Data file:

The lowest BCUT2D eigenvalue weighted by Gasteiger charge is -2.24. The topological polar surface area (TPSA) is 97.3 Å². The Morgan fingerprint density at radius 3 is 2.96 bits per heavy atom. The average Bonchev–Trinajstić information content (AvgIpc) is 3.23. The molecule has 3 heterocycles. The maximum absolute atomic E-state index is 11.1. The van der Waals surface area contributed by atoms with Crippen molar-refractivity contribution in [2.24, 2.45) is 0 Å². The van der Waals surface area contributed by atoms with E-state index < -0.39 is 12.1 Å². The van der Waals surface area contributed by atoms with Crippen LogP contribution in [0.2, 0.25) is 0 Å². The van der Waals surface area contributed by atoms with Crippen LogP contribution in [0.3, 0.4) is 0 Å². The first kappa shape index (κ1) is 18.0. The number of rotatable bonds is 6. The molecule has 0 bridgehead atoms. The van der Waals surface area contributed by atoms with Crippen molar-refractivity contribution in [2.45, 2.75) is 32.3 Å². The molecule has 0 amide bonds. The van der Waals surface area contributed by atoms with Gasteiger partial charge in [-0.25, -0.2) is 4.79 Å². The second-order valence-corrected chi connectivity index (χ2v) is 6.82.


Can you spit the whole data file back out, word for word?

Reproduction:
The lowest BCUT2D eigenvalue weighted by Gasteiger charge is -2.24. The topological polar surface area (TPSA) is 97.3 Å². The Morgan fingerprint density at radius 3 is 2.96 bits per heavy atom. The average Bonchev–Trinajstić information content (AvgIpc) is 3.23. The molecule has 3 heterocycles. The maximum absolute atomic E-state index is 11.1. The van der Waals surface area contributed by atoms with Crippen molar-refractivity contribution in [2.24, 2.45) is 0 Å². The van der Waals surface area contributed by atoms with E-state index < -0.39 is 12.1 Å². The van der Waals surface area contributed by atoms with Crippen LogP contribution in [0.2, 0.25) is 0 Å². The van der Waals surface area contributed by atoms with Crippen LogP contribution in [0.3, 0.4) is 0 Å². The first kappa shape index (κ1) is 18.0. The number of rotatable bonds is 6. The molecule has 0 bridgehead atoms. The van der Waals surface area contributed by atoms with Crippen molar-refractivity contribution in [2.45, 2.75) is 32.3 Å². The molecule has 0 amide bonds. The van der Waals surface area contributed by atoms with Gasteiger partial charge in [-0.25, -0.2) is 4.79 Å². The second-order valence-corrected chi connectivity index (χ2v) is 6.82.